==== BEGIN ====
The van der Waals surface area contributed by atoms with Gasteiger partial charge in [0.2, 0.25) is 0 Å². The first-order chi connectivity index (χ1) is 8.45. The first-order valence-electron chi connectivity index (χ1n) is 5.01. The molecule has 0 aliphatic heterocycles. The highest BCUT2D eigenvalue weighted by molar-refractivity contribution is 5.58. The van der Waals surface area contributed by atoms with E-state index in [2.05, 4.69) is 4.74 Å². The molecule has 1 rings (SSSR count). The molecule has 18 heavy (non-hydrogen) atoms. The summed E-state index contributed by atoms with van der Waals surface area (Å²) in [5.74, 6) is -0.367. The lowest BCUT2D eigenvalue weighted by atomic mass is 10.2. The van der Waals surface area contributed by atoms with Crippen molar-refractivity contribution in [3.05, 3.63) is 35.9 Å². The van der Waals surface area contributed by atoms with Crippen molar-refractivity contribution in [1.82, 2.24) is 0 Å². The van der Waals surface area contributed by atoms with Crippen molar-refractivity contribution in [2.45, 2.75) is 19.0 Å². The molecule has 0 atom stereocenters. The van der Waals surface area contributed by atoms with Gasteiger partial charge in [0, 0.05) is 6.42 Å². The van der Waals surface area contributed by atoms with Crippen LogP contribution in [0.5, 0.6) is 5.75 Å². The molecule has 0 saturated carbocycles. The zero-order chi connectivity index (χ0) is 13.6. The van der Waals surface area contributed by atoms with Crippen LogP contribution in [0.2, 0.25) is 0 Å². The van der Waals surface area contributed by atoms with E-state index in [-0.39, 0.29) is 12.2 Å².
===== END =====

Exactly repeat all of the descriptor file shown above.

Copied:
The van der Waals surface area contributed by atoms with Gasteiger partial charge in [0.2, 0.25) is 0 Å². The first-order chi connectivity index (χ1) is 8.45. The first-order valence-electron chi connectivity index (χ1n) is 5.01. The molecule has 0 aliphatic heterocycles. The highest BCUT2D eigenvalue weighted by molar-refractivity contribution is 5.58. The van der Waals surface area contributed by atoms with E-state index in [2.05, 4.69) is 4.74 Å². The molecule has 1 rings (SSSR count). The molecule has 18 heavy (non-hydrogen) atoms. The summed E-state index contributed by atoms with van der Waals surface area (Å²) in [5.74, 6) is -0.367. The lowest BCUT2D eigenvalue weighted by atomic mass is 10.2. The van der Waals surface area contributed by atoms with Crippen molar-refractivity contribution in [3.05, 3.63) is 35.9 Å². The van der Waals surface area contributed by atoms with Crippen molar-refractivity contribution in [1.82, 2.24) is 0 Å². The van der Waals surface area contributed by atoms with Crippen molar-refractivity contribution in [2.45, 2.75) is 19.0 Å². The molecule has 0 atom stereocenters. The van der Waals surface area contributed by atoms with Gasteiger partial charge in [0, 0.05) is 6.42 Å². The van der Waals surface area contributed by atoms with Crippen LogP contribution in [0.5, 0.6) is 5.75 Å². The molecule has 0 saturated carbocycles. The zero-order chi connectivity index (χ0) is 13.6. The van der Waals surface area contributed by atoms with Crippen LogP contribution in [0.2, 0.25) is 0 Å². The van der Waals surface area contributed by atoms with E-state index in [-0.39, 0.29) is 12.2 Å².